Talking about slavery through a lens of resistance

by guest blogger Kesa Kivel 

Never Give Up! Ama’s Journey to Freedom on the Underground is a free, coming-of-age historical fiction film set in the 1850s. The film provides excellent, well-researched content on slavery in the United States as well as on everyday acts of resistance by enslaved people.

As a filmmaker, the idea to create an Underground Railroad project on which the film is based came from a National Women’s History Project ( curriculum. Their suggestion to stage an Underground Railroad reenactment seemed to demand me to create this film as a resource.

Highly motivated, I decided to create an Underground Railroad reenactment for youth in the after-school program at the YWCA Santa Monica/Westside where I volunteer. The script for the reenactment features a girl named Ama who is kidnapped from Africa and shipped on the Middle Passage away from her family, friends, and country to the harsh realities of slavery on a South Carolina plantation. Middle and high school students as well as adult volunteers participated in the project. The film weaves live footage of the reenactment with historical photographs and original illustrations commissioned for the film.

The focus groups met prior to the one-day project, and continued meeting throughout the two-and-a-half-years of filmmaking. Suggestions from the focus groups included:

“Change Ama from the light-skinned house worker in original script to a dark-skinned field worker; provide sufficient psychological motivation for Ama to endure the hardships she faced; and make sure that the project and film are positive and affirming as well as historically sound.”

I needed to decide how best to frame the story. I was aware that both African American and White students are often uneasy when studying the difficult subject of slavery, especially if the study material gives a narrow representation of each race as exclusively victim or oppressor.

During my research for the project and film, I was especially moved by the insightful book “Why Are All the Black Kids Sitting Together in the Cafeteria?” by Beverly Daniel Tatum. In the book, Tatum writes,

“Too often I hear from young African American students the embarrassment they have felt in school when the topic of slavery is discussed, ironically one of the few ways that the Black experience is included in their school curriculum. Uncomfortable with the portrayal of their group as helpless victims—the rebellions and resistance offered by the enslaved Africans are rarely discussed—they squirm uncomfortably as they feel the eyes of White children looking to see their reaction to this subject.”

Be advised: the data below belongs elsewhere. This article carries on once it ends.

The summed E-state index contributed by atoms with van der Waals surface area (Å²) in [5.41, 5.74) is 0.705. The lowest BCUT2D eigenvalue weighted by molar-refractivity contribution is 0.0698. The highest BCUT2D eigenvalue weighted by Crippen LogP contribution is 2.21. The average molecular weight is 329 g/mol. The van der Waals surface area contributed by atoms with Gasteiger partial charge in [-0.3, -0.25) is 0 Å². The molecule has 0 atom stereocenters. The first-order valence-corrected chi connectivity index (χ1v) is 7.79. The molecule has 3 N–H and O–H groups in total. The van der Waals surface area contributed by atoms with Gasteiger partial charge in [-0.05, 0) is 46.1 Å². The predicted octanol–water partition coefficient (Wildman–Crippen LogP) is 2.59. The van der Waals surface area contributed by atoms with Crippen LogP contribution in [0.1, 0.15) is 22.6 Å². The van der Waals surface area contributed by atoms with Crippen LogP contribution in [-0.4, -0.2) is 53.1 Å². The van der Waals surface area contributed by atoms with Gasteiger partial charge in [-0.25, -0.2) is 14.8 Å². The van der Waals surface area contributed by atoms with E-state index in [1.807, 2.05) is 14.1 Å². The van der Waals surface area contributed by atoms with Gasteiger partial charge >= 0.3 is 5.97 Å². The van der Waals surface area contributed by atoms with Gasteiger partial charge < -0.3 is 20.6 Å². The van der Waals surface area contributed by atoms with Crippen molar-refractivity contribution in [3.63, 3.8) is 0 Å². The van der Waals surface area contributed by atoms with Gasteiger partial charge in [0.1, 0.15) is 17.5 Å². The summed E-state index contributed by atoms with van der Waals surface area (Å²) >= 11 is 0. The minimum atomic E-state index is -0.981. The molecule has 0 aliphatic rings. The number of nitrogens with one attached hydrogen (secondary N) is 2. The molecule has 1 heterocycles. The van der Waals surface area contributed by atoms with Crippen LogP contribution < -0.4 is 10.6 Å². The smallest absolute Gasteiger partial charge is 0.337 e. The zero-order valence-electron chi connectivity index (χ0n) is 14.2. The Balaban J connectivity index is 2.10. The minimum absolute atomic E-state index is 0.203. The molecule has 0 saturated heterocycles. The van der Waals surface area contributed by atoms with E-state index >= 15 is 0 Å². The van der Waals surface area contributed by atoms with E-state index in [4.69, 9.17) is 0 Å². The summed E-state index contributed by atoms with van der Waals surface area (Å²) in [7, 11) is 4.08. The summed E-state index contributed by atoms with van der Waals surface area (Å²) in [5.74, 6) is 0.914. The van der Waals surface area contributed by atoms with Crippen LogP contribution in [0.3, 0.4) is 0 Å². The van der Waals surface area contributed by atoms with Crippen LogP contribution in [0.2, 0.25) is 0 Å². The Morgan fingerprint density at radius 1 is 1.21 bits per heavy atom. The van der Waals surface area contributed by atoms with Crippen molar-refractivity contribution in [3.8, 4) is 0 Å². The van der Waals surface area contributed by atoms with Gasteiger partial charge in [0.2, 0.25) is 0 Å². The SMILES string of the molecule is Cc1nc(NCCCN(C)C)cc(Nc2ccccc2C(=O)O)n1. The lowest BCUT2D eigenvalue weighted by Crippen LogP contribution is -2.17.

Could I portray a different kind of story about the Underground Railroad and slavery by emphasizing the resistance of enslaved people? The topic is harsh no matter how it is framed, but with this question in mind, I wrote the script to highlight the everyday, incredibly brave resistance efforts of individuals who were enslaved. My aim was to ensure that African Americans would not be portrayed exclusively as victims.

For instance, in the film Ama is shown actively resisting her kidnappers while aboard the slave ship, crying out:

“Mother! Mother! Are you still alive? I try to jump off the ship and swim back to my village, back to her, but a man on deck pulls me back. In my sorrow and desperation I struggle to imagine her saying to me, ‘No matter what, never give up!’”

In addition, White people in the film are shown both as allies (like abolitionist Lucretia Mott) and oppressors (like the plantation owner). But perhaps the most important component in engaging of youth in the subject matter is seeing people their own age in the reenactment. Members of youth focus groups for the film repeatedly told me they were as invested in watching the student actors’ responses during the reenactment as they were in following the main character, Ama, through the illustrations.

What do students really need to know about slavery? They need to learn historical details about slavery as a felt experience that both impacts and empowers them.

The topic of slavery is demoralizing by its very nature, but the story of the human spirit is not. Even in the worst of circumstances, Ama remains hopeful that positive changes will occur—and that she can help make them happen.

A 13-year-old student who viewed the film shared:

“I liked that they said that racism is going on today because some people don’t know that…and many probably just want to sweep the fact that it happened under the rug. I think that people should see it (the film) because there’s a lot of racism in our schools.”

Although there is no fairy-tale ending to the story, the timeless message of hopefulness that Ama conveys is uplifting and important for contemporary youth to embody. Just as Ama does in the film, today’s youth can make a difference in the world. It is my hope that “Never Give Up!” will help inspire them to do so.


Kesa Kivel is a facilitator and filmmaker living in Los Angeles. Contact her and request a DVD (free to educators) or download the film here.

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